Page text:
Some of you will know what a furphy is and also what a Furphy cart is. I would define a furphy as a lie in the worst case, or something misleading like a rumour. It has almost taken on the meaning of red herring.
Furphy carts were built for farmers to move water around their properties by J Furphy of Shepparton, Victoria. Previously they would have used barrels or similar. Come WWI and they found uses on the battle fields of Europe and Africa.
Furphy as a lie or rumour had its origins during WWI when soldiers gathered around the water cart and were told by the cart driver, and told each other, gossip and rumour about the war's progress, where they might be next sent, how well or not the enemy was doing. You get the idea. These stories swapped were often wrong and baseless, hence rumours developed a life as furphies.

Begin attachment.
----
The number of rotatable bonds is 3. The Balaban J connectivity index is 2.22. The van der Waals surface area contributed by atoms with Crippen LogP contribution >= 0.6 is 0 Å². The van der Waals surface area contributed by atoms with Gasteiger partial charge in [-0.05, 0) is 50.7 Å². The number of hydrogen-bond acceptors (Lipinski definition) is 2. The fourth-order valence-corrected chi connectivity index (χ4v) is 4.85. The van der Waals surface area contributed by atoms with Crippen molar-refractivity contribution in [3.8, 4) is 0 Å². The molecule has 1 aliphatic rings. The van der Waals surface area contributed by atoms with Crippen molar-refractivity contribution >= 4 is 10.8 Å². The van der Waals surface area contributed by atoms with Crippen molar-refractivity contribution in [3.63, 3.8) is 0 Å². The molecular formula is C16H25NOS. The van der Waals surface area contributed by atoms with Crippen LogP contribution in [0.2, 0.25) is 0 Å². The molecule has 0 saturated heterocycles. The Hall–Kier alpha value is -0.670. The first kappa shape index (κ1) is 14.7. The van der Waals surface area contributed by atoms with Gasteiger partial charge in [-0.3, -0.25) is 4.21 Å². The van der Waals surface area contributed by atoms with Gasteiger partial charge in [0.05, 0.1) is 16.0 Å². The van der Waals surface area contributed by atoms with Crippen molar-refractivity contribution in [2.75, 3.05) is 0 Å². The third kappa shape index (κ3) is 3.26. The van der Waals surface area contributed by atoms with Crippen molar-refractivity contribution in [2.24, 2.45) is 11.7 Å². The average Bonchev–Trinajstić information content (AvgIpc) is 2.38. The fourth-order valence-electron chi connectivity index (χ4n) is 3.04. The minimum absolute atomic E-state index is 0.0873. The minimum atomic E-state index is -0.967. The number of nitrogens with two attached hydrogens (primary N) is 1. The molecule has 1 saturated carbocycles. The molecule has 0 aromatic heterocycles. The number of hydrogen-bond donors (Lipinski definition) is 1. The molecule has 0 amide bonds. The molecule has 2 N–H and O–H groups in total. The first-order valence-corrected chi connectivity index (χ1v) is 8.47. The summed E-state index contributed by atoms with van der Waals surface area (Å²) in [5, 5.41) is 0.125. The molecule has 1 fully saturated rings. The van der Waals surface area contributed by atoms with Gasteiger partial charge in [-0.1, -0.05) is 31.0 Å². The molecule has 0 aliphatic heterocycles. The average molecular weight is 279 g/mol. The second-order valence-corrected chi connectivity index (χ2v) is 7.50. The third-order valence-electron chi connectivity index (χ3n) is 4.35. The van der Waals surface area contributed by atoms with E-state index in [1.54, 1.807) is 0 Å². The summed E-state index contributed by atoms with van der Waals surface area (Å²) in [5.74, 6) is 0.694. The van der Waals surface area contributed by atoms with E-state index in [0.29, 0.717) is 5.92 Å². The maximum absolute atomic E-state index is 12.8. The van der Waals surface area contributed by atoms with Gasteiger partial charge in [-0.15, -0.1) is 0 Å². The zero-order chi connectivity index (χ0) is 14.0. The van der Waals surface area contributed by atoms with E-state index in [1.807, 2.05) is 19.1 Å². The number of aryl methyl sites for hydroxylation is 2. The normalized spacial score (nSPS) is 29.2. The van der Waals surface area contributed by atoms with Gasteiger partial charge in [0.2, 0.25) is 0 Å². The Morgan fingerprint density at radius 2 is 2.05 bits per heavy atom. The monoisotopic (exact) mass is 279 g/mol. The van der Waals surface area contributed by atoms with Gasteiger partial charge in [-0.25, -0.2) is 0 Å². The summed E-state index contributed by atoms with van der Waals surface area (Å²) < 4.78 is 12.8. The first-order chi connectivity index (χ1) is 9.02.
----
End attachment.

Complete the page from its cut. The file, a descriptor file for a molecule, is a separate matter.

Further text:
While it is interesting history, I assumed the Furphy cart maker was also just history. So I was surprised when I looked down while standing at a tram stop in Carlisle Street, St Kilda and there was the name on the quite new grating, Furphy Foundry.
If you take a gander at the Furphy website, you will see that they make rather a lot of our street furniture. From their website, below is a photo of a Furphy water cart. While what was in relief at the end of the tank changed many times over the years, a little saying was featured for a long time in various styles.
Good, better, best - never let it rest - till your good is better - and your better, best.